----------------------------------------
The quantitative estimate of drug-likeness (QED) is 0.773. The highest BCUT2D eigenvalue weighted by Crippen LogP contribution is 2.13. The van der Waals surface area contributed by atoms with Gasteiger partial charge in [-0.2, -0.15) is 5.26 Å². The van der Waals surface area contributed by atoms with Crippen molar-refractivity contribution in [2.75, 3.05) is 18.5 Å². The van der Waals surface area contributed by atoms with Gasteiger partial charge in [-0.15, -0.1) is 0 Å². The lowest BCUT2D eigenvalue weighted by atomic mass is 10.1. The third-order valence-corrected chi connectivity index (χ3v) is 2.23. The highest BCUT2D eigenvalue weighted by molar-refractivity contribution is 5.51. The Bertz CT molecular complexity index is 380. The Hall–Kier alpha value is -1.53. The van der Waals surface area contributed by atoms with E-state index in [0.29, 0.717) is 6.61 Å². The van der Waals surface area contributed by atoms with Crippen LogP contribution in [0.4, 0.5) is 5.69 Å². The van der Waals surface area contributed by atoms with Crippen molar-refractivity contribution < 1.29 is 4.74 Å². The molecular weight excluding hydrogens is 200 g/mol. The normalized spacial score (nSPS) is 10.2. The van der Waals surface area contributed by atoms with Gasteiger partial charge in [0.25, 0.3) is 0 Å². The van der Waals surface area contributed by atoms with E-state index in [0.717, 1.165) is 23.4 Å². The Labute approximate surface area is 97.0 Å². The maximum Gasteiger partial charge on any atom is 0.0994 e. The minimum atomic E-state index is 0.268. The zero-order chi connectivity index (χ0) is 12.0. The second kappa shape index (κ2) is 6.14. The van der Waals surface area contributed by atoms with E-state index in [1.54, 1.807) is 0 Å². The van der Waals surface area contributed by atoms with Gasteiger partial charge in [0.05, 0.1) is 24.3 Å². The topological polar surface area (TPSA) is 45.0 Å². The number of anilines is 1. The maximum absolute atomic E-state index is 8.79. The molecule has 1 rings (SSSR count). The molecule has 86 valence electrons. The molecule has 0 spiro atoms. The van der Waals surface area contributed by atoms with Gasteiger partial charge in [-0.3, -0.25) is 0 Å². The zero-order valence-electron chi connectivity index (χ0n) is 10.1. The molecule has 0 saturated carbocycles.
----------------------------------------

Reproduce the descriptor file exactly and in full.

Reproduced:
The quantitative estimate of drug-likeness (QED) is 0.773. The highest BCUT2D eigenvalue weighted by Crippen LogP contribution is 2.13. The van der Waals surface area contributed by atoms with Gasteiger partial charge in [-0.2, -0.15) is 5.26 Å². The van der Waals surface area contributed by atoms with Crippen molar-refractivity contribution in [2.75, 3.05) is 18.5 Å². The van der Waals surface area contributed by atoms with Gasteiger partial charge in [-0.15, -0.1) is 0 Å². The lowest BCUT2D eigenvalue weighted by atomic mass is 10.1. The third-order valence-corrected chi connectivity index (χ3v) is 2.23. The highest BCUT2D eigenvalue weighted by molar-refractivity contribution is 5.51. The Bertz CT molecular complexity index is 380. The Hall–Kier alpha value is -1.53. The van der Waals surface area contributed by atoms with E-state index in [0.29, 0.717) is 6.61 Å². The van der Waals surface area contributed by atoms with Crippen LogP contribution in [0.4, 0.5) is 5.69 Å². The van der Waals surface area contributed by atoms with Crippen molar-refractivity contribution < 1.29 is 4.74 Å². The molecular weight excluding hydrogens is 200 g/mol. The normalized spacial score (nSPS) is 10.2. The van der Waals surface area contributed by atoms with Gasteiger partial charge in [0.25, 0.3) is 0 Å². The van der Waals surface area contributed by atoms with E-state index in [0.717, 1.165) is 23.4 Å². The Labute approximate surface area is 97.0 Å². The maximum Gasteiger partial charge on any atom is 0.0994 e. The minimum atomic E-state index is 0.268. The zero-order chi connectivity index (χ0) is 12.0. The second kappa shape index (κ2) is 6.14. The van der Waals surface area contributed by atoms with E-state index in [1.54, 1.807) is 0 Å². The van der Waals surface area contributed by atoms with Gasteiger partial charge in [0.05, 0.1) is 24.3 Å². The topological polar surface area (TPSA) is 45.0 Å². The number of anilines is 1. The maximum absolute atomic E-state index is 8.79. The molecule has 1 rings (SSSR count). The molecule has 86 valence electrons. The molecule has 0 spiro atoms. The van der Waals surface area contributed by atoms with Gasteiger partial charge in [-0.3, -0.25) is 0 Å². The zero-order valence-electron chi connectivity index (χ0n) is 10.1. The molecule has 0 saturated carbocycles.